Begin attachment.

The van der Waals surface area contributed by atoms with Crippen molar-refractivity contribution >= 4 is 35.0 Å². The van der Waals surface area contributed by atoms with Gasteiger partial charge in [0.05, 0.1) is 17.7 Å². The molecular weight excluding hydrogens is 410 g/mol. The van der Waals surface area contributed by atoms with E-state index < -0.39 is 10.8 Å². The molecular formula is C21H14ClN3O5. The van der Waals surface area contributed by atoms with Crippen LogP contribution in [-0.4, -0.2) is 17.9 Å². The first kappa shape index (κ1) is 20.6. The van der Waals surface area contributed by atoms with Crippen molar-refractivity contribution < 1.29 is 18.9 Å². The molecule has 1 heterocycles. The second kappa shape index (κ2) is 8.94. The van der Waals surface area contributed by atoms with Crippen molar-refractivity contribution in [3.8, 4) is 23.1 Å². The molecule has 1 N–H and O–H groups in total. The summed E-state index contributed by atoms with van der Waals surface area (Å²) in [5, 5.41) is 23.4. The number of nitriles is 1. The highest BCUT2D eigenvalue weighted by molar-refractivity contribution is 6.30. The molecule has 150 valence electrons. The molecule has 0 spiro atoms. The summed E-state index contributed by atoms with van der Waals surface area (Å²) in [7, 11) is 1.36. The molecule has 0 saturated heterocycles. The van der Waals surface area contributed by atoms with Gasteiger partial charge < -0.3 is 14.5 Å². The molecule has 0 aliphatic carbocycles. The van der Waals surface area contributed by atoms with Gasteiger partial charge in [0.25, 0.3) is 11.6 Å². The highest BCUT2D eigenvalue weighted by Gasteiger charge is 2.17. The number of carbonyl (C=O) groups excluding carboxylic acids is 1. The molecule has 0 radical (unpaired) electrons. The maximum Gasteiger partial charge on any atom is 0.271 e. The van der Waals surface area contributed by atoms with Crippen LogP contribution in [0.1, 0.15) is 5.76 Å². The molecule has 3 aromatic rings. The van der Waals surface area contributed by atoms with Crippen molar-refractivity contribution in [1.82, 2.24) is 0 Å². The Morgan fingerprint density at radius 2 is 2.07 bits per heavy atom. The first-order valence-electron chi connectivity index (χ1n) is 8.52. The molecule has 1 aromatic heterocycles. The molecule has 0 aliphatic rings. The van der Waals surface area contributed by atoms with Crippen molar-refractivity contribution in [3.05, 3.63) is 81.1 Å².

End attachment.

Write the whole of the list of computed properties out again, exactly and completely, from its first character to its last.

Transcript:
The van der Waals surface area contributed by atoms with Crippen molar-refractivity contribution >= 4 is 35.0 Å². The van der Waals surface area contributed by atoms with Gasteiger partial charge in [0.05, 0.1) is 17.7 Å². The molecular weight excluding hydrogens is 410 g/mol. The van der Waals surface area contributed by atoms with E-state index < -0.39 is 10.8 Å². The molecular formula is C21H14ClN3O5. The van der Waals surface area contributed by atoms with Crippen LogP contribution in [-0.4, -0.2) is 17.9 Å². The first kappa shape index (κ1) is 20.6. The van der Waals surface area contributed by atoms with Crippen molar-refractivity contribution < 1.29 is 18.9 Å². The molecule has 1 heterocycles. The second kappa shape index (κ2) is 8.94. The van der Waals surface area contributed by atoms with Crippen molar-refractivity contribution in [3.8, 4) is 23.1 Å². The molecule has 1 N–H and O–H groups in total. The summed E-state index contributed by atoms with van der Waals surface area (Å²) in [5, 5.41) is 23.4. The number of nitriles is 1. The highest BCUT2D eigenvalue weighted by molar-refractivity contribution is 6.30. The molecule has 150 valence electrons. The molecule has 0 spiro atoms. The summed E-state index contributed by atoms with van der Waals surface area (Å²) in [7, 11) is 1.36. The molecule has 0 saturated heterocycles. The van der Waals surface area contributed by atoms with Gasteiger partial charge < -0.3 is 14.5 Å². The molecule has 0 aliphatic carbocycles. The van der Waals surface area contributed by atoms with Gasteiger partial charge in [0.25, 0.3) is 11.6 Å². The highest BCUT2D eigenvalue weighted by Gasteiger charge is 2.17. The number of carbonyl (C=O) groups excluding carboxylic acids is 1. The molecule has 0 radical (unpaired) electrons. The maximum Gasteiger partial charge on any atom is 0.271 e. The van der Waals surface area contributed by atoms with Crippen LogP contribution in [0.1, 0.15) is 5.76 Å². The molecule has 3 aromatic rings. The van der Waals surface area contributed by atoms with Crippen molar-refractivity contribution in [1.82, 2.24) is 0 Å². The Morgan fingerprint density at radius 2 is 2.07 bits per heavy atom. The first-order valence-electron chi connectivity index (χ1n) is 8.52. The molecule has 1 aromatic heterocycles. The molecule has 0 aliphatic rings. The van der Waals surface area contributed by atoms with Crippen molar-refractivity contribution in [3.05, 3.63) is 81.1 Å².